Your bank profits off money sitting in your savings account by lending it out at a higher rate than it returns to you.
So why not eliminate the middleman and lend your money to others yourself?
Though their models vary slightly, these social-lending sites aim to connect borrowers and lenders outside of traditional financial institutions.
The benefit? Both borrowers and lenders can get better rates than they might obtain from a bank, while the Web site makes money off of transaction fees.
Here's how these sites generally work: A borrower posts a request for a loan, providing both the amount and the interest rate he's seeking. Borrowers at LendingClub, for example, typically seek $5,000 to $7,000, most frequently to pay down credit-card debt.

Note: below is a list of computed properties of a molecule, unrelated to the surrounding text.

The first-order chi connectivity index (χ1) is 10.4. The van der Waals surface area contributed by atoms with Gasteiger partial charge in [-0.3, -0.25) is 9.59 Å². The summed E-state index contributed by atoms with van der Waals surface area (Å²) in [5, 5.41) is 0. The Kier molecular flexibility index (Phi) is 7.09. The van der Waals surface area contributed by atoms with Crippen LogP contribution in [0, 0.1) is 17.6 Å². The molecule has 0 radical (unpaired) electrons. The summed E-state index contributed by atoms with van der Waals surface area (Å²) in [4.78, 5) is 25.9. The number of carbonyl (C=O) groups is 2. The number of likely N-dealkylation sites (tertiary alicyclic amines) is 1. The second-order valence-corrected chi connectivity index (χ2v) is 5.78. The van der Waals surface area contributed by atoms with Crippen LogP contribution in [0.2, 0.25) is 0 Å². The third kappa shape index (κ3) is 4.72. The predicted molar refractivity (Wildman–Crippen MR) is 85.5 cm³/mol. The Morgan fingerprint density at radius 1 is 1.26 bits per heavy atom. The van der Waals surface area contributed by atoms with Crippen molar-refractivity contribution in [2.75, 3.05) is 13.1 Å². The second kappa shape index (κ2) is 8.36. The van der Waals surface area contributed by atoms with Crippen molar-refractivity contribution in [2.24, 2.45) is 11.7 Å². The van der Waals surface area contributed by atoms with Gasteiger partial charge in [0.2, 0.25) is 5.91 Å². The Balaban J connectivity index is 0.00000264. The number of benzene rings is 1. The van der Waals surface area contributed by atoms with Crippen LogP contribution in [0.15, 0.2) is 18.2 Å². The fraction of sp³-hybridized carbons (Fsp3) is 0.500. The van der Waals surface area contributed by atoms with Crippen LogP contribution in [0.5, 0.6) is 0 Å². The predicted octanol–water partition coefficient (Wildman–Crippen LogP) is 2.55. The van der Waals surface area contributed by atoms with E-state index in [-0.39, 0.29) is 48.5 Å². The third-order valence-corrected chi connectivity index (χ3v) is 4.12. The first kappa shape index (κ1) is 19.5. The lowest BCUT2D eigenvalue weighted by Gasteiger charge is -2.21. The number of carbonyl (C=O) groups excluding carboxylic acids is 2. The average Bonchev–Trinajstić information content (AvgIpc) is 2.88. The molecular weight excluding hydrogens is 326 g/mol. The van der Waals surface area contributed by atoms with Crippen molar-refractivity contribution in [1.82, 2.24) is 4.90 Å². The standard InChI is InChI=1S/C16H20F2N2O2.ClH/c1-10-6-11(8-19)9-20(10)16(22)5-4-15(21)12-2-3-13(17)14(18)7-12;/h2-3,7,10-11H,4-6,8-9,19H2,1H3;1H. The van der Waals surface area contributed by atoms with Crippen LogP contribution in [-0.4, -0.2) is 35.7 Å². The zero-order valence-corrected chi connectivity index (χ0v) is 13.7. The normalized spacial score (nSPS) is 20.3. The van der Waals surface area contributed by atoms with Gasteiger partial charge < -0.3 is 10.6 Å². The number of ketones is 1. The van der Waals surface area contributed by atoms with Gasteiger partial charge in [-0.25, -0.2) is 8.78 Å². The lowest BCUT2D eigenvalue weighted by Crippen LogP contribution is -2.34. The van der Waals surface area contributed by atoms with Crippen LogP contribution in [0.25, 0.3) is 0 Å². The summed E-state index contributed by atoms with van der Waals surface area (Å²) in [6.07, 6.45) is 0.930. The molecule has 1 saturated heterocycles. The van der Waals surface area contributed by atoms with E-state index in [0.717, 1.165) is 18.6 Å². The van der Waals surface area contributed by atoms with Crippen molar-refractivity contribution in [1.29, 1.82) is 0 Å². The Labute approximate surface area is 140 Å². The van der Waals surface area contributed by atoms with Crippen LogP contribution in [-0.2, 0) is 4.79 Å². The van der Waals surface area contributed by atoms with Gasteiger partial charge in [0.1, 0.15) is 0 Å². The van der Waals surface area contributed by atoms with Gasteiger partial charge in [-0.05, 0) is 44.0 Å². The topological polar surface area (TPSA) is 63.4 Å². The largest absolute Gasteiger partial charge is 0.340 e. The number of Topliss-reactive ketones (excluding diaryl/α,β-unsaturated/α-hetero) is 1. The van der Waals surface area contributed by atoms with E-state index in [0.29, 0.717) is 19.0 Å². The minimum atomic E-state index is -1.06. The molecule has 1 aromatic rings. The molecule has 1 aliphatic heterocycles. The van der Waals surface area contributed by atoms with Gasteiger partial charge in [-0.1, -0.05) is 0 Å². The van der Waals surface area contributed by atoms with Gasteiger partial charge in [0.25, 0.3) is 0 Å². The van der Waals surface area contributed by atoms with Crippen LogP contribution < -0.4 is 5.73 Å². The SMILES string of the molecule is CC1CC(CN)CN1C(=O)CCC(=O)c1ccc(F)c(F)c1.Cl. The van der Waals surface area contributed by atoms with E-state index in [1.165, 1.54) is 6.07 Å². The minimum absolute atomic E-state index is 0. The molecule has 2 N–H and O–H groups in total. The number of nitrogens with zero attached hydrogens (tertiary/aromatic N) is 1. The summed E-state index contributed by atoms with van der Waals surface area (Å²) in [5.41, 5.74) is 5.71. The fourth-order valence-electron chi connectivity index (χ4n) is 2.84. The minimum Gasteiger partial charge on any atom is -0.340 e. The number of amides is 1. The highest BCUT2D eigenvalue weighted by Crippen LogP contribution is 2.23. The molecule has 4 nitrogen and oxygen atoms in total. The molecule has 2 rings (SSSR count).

A lender, meanwhile, decides how much money she has to offer and what interest rate she will accept. The site then offers what amounts to an online marketplace, where the lender can view various loan requests and decide which to accept.
A New Asset Class?Once loans are made, the borrowers have the cash to pay down a debt or spring for that wedding. The lender, meanwhile, has a shot at a handsome return. LendingClub, for example, boasts an average return of 12.32% since May, when it launched on Facebook. (Facebook membership is no longer required in order to participate.)
Eric DiBenedetto, a professional angel investor in the San Francisco Bay area, invested "several thousand dollars" with LendingClub on the day of its launch. To date, DiBenedetto has achieved returns of 12% to 14%.
"Originally I did it as an experiment," he says. "But it's become a growing piece of my portfolio. It's a great place to park some of my cash. And in this age of volatility, if I keep getting these returns I may actually move some of the money I have in equities over to these loans."